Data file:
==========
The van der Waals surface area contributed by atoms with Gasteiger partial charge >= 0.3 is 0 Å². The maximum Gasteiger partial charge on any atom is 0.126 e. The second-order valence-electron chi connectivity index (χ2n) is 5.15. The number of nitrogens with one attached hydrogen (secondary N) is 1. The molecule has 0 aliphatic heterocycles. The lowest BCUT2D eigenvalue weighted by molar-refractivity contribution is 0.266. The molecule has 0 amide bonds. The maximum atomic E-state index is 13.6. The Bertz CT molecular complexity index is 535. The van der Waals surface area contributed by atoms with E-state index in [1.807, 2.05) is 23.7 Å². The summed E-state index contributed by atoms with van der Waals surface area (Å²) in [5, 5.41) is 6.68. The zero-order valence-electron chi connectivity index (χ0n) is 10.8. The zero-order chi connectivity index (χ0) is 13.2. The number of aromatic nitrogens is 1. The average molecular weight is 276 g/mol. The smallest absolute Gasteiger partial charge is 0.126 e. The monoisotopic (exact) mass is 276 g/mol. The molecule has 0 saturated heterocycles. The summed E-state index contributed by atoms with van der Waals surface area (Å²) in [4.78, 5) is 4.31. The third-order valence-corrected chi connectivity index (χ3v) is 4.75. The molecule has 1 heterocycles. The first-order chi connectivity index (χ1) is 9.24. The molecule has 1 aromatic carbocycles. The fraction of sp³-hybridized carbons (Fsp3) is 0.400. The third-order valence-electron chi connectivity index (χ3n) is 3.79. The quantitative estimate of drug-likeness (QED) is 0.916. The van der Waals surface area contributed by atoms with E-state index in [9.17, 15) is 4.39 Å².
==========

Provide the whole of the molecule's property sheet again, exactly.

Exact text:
The van der Waals surface area contributed by atoms with Gasteiger partial charge >= 0.3 is 0 Å². The maximum Gasteiger partial charge on any atom is 0.126 e. The second-order valence-electron chi connectivity index (χ2n) is 5.15. The number of nitrogens with one attached hydrogen (secondary N) is 1. The molecule has 0 aliphatic heterocycles. The lowest BCUT2D eigenvalue weighted by molar-refractivity contribution is 0.266. The molecule has 0 amide bonds. The maximum atomic E-state index is 13.6. The Bertz CT molecular complexity index is 535. The van der Waals surface area contributed by atoms with E-state index in [1.807, 2.05) is 23.7 Å². The summed E-state index contributed by atoms with van der Waals surface area (Å²) in [5, 5.41) is 6.68. The zero-order valence-electron chi connectivity index (χ0n) is 10.8. The zero-order chi connectivity index (χ0) is 13.2. The number of aromatic nitrogens is 1. The average molecular weight is 276 g/mol. The smallest absolute Gasteiger partial charge is 0.126 e. The monoisotopic (exact) mass is 276 g/mol. The molecule has 0 saturated heterocycles. The summed E-state index contributed by atoms with van der Waals surface area (Å²) in [4.78, 5) is 4.31. The third-order valence-corrected chi connectivity index (χ3v) is 4.75. The molecule has 1 heterocycles. The first-order chi connectivity index (χ1) is 9.24. The molecule has 1 aromatic carbocycles. The fraction of sp³-hybridized carbons (Fsp3) is 0.400. The third-order valence-electron chi connectivity index (χ3n) is 3.79. The quantitative estimate of drug-likeness (QED) is 0.916. The van der Waals surface area contributed by atoms with E-state index in [9.17, 15) is 4.39 Å².